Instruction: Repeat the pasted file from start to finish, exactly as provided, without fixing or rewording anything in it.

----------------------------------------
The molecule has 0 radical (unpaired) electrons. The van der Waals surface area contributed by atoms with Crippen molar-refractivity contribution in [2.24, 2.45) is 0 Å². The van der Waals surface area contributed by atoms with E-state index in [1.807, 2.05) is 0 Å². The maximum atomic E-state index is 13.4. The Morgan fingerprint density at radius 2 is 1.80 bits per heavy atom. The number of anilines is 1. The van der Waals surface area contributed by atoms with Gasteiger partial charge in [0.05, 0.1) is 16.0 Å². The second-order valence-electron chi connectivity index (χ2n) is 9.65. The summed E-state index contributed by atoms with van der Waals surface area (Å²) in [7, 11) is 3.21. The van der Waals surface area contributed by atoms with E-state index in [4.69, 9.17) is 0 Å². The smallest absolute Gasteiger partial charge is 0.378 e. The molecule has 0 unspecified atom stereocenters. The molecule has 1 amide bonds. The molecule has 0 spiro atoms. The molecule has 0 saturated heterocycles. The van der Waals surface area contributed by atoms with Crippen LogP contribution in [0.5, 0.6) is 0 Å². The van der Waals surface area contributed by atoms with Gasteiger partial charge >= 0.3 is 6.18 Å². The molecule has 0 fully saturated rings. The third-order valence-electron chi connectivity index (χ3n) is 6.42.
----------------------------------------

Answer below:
The molecule has 0 radical (unpaired) electrons. The van der Waals surface area contributed by atoms with Crippen molar-refractivity contribution in [2.24, 2.45) is 0 Å². The van der Waals surface area contributed by atoms with E-state index in [1.807, 2.05) is 0 Å². The maximum atomic E-state index is 13.4. The Morgan fingerprint density at radius 2 is 1.80 bits per heavy atom. The number of anilines is 1. The van der Waals surface area contributed by atoms with Gasteiger partial charge in [0.05, 0.1) is 16.0 Å². The second-order valence-electron chi connectivity index (χ2n) is 9.65. The summed E-state index contributed by atoms with van der Waals surface area (Å²) in [7, 11) is 3.21. The van der Waals surface area contributed by atoms with E-state index in [4.69, 9.17) is 0 Å². The smallest absolute Gasteiger partial charge is 0.378 e. The molecule has 0 unspecified atom stereocenters. The molecule has 1 amide bonds. The molecule has 0 spiro atoms. The molecule has 0 saturated heterocycles. The van der Waals surface area contributed by atoms with Crippen LogP contribution in [0.5, 0.6) is 0 Å². The van der Waals surface area contributed by atoms with Gasteiger partial charge >= 0.3 is 6.18 Å². The molecule has 0 fully saturated rings. The third-order valence-electron chi connectivity index (χ3n) is 6.42.